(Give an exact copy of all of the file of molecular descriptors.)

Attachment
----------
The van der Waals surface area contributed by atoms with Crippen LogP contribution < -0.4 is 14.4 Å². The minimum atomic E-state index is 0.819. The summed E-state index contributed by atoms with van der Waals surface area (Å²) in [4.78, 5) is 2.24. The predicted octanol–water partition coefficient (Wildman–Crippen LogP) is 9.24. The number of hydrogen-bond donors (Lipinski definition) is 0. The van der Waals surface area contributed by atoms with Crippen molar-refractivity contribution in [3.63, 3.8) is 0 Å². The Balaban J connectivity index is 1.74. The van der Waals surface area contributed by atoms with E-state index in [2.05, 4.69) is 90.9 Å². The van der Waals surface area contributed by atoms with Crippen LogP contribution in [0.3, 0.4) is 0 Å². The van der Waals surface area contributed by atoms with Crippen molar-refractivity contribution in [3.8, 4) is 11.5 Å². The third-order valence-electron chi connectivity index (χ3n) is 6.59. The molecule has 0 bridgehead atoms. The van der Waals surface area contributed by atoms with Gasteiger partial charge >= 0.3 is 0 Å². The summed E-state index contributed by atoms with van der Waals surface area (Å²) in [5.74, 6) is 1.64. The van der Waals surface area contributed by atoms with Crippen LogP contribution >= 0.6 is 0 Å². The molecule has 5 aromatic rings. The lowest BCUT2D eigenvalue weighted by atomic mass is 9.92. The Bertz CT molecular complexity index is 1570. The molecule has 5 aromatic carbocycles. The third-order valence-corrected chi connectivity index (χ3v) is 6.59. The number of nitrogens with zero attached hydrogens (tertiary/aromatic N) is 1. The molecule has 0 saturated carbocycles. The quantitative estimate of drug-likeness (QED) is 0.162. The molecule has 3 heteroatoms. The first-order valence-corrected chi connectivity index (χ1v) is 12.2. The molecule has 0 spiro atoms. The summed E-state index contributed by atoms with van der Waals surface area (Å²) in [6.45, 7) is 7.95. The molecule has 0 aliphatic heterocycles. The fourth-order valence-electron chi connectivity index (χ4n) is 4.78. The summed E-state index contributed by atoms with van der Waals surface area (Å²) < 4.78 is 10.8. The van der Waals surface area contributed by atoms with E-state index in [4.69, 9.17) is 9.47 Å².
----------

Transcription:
The van der Waals surface area contributed by atoms with Crippen LogP contribution < -0.4 is 14.4 Å². The minimum atomic E-state index is 0.819. The summed E-state index contributed by atoms with van der Waals surface area (Å²) in [4.78, 5) is 2.24. The predicted octanol–water partition coefficient (Wildman–Crippen LogP) is 9.24. The number of hydrogen-bond donors (Lipinski definition) is 0. The van der Waals surface area contributed by atoms with Crippen molar-refractivity contribution in [3.63, 3.8) is 0 Å². The Balaban J connectivity index is 1.74. The van der Waals surface area contributed by atoms with E-state index in [2.05, 4.69) is 90.9 Å². The van der Waals surface area contributed by atoms with Crippen LogP contribution in [0.3, 0.4) is 0 Å². The van der Waals surface area contributed by atoms with Crippen molar-refractivity contribution in [3.8, 4) is 11.5 Å². The third-order valence-electron chi connectivity index (χ3n) is 6.59. The molecule has 0 bridgehead atoms. The van der Waals surface area contributed by atoms with Gasteiger partial charge >= 0.3 is 0 Å². The summed E-state index contributed by atoms with van der Waals surface area (Å²) in [5.74, 6) is 1.64. The van der Waals surface area contributed by atoms with Crippen LogP contribution >= 0.6 is 0 Å². The molecule has 5 aromatic rings. The lowest BCUT2D eigenvalue weighted by atomic mass is 9.92. The Bertz CT molecular complexity index is 1570. The molecule has 5 aromatic carbocycles. The third-order valence-corrected chi connectivity index (χ3v) is 6.59. The number of nitrogens with zero attached hydrogens (tertiary/aromatic N) is 1. The molecule has 0 saturated carbocycles. The quantitative estimate of drug-likeness (QED) is 0.162. The molecule has 3 heteroatoms. The first-order valence-corrected chi connectivity index (χ1v) is 12.2. The molecule has 0 spiro atoms. The summed E-state index contributed by atoms with van der Waals surface area (Å²) in [6.45, 7) is 7.95. The molecule has 0 aliphatic heterocycles. The fourth-order valence-electron chi connectivity index (χ4n) is 4.78. The summed E-state index contributed by atoms with van der Waals surface area (Å²) < 4.78 is 10.8. The van der Waals surface area contributed by atoms with E-state index in [4.69, 9.17) is 9.47 Å².